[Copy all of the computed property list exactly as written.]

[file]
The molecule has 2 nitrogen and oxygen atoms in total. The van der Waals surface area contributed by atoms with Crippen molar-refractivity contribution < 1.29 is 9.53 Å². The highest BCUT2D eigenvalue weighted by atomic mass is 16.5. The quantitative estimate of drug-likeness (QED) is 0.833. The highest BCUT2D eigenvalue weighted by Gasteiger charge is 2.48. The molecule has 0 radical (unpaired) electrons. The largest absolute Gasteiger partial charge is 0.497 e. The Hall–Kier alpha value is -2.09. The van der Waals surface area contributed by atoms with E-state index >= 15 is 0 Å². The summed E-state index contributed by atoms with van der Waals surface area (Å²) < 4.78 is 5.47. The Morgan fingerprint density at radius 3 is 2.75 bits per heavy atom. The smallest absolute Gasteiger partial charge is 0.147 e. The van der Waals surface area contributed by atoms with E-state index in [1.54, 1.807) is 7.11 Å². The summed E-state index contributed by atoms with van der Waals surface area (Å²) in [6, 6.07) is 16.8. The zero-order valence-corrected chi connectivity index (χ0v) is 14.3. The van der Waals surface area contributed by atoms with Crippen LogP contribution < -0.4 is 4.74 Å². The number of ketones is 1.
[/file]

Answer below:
The molecule has 2 nitrogen and oxygen atoms in total. The van der Waals surface area contributed by atoms with Crippen molar-refractivity contribution < 1.29 is 9.53 Å². The highest BCUT2D eigenvalue weighted by atomic mass is 16.5. The quantitative estimate of drug-likeness (QED) is 0.833. The highest BCUT2D eigenvalue weighted by Gasteiger charge is 2.48. The molecule has 0 radical (unpaired) electrons. The largest absolute Gasteiger partial charge is 0.497 e. The Hall–Kier alpha value is -2.09. The van der Waals surface area contributed by atoms with E-state index >= 15 is 0 Å². The summed E-state index contributed by atoms with van der Waals surface area (Å²) < 4.78 is 5.47. The Morgan fingerprint density at radius 3 is 2.75 bits per heavy atom. The smallest absolute Gasteiger partial charge is 0.147 e. The van der Waals surface area contributed by atoms with E-state index in [1.54, 1.807) is 7.11 Å². The summed E-state index contributed by atoms with van der Waals surface area (Å²) in [6, 6.07) is 16.8. The zero-order valence-corrected chi connectivity index (χ0v) is 14.3. The van der Waals surface area contributed by atoms with Crippen LogP contribution < -0.4 is 4.74 Å². The number of ketones is 1.